Mom Has Spies Everywhere

At 1:15 yesterday, my six year old performed as Tigger in Winnie the Pooh. He did a great job. Said his lines clearly and with a smile. Looked at the audience with confidence. Knew all the words to the songs. He only beat his twin Tigger with his tail in-between songs.

I left after big cheers and hugs and photos at 2:00, but he apparently had a hard time releasing his Tigger-self.

By 3:00, word had made it through the fourth and fifth grades to his two brothers – Tigger had detention.

That’s one of the many things I like about a small school. One misstep and mom hears about it before carpool.

“So and so in the other class saw the principal talking to…” announced the fourth grader with a grin.

Then, “guess what so and so said happened today in kindergarten…” said the fifth grader, also quite gleeful.

In one hour, kids across three grades of the Lower School had heard. And by the time the errant kindergartner showed up, I was ready. His eyes grew to twice their normal size. “How does mom know everything?!”

“What in the world did you do that the art teacher had to call the principal?”

“I was silly.”

Unusually silly.”

“Yep.” Poor Tigger.

“And what did you do when the principal came?”

“I was really, really polite.”

“ …which you should be all the time.”

“Ok,” he sighed, snagged by mom’s spies once again.

The Kindergarten Principal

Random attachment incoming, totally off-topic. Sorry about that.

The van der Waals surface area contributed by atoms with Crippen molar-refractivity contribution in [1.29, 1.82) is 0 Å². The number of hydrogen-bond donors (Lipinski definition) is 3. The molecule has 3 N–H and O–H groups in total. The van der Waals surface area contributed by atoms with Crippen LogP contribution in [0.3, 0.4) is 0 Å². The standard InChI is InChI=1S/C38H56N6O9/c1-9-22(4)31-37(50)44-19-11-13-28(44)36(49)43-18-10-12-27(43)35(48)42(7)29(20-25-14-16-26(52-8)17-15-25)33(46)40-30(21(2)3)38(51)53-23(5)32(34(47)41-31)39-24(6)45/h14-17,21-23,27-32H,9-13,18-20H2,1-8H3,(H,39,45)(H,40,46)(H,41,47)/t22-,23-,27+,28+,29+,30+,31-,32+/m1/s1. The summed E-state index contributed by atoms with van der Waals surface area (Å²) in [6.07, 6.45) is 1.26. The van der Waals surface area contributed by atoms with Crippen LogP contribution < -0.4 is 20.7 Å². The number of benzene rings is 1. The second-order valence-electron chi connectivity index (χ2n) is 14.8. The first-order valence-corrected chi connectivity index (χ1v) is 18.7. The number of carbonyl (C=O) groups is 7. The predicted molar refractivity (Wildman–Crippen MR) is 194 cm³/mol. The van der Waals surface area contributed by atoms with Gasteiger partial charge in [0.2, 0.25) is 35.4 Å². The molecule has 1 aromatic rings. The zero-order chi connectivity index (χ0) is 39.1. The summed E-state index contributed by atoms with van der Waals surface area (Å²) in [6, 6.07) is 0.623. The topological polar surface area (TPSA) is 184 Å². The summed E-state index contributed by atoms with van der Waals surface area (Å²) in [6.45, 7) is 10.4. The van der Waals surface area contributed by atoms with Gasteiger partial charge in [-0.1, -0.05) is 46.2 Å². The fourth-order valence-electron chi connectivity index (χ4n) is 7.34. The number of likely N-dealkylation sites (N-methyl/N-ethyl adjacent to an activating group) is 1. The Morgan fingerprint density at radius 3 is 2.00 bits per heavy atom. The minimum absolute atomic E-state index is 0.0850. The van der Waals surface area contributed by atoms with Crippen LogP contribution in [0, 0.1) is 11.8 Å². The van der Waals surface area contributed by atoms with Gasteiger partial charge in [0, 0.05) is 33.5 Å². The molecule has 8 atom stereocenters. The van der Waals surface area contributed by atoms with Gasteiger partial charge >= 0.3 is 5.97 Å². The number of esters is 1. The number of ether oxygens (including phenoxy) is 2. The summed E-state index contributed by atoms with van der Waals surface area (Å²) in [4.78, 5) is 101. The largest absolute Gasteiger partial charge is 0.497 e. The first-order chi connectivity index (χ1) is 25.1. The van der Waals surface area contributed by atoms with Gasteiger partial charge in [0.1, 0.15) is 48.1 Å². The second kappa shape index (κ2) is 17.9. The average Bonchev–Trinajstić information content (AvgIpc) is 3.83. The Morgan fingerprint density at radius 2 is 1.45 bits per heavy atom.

My five year old had a temper tantrum this weekend during which he started throwing toys at his brothers until both were screaming and clutching injured hands, heads, whatever the toy hit.

These tantrums are rare, but when they happen, beware the wrath of the little man. I have already warned the kindergarten teacher to watch out for a flying lunchbox at some point during the year. She thinks I am crazy.

So this weekend, I charged into the playroom, picked him up and carried him up two flights of stairs (no easy task), then dropped him into his bed.

“You are in time out.”

Tears streaming down his cheeks, he grabbed a teddy bear as if to throw it, then registered my face. He switched course. Tears came and the inevitable youngest child rant, “Nobody ever wants to play with me!”

I left the room.

When all finally fell silent, I waited another ten minutes before returning.

“Honey, you cannot hit people. You cannot throw things at people,” I instructed. “You will get in trouble every time.”

Sniffle. Sniffle. Cross arms. Mad face.

“And you will certainly get in trouble if you do it in kindergarten,” I added. “Your teacher will be mad at you. The kids will be afraid of you. You will have to go to the Principal’s office, and she’ll be mad at you too.”

He straightened up as if suddenly relieved. “Kindergarten doesn’t have a Principal.”

“Yes, you do.”


“Honey, you know the office outside the music room?”

He looked at me suspiciously.

“That’s the Principal’s office. She’s the kindergarten principal too. I do not want to hear that you had to go there. Got it?”

“Ok,” he said seriously before once again switching gears on me. “Do you know what’s so funny?”

And that’s how almost every one of his time outs end.

“Do you know what’s so funny?” with a big grin.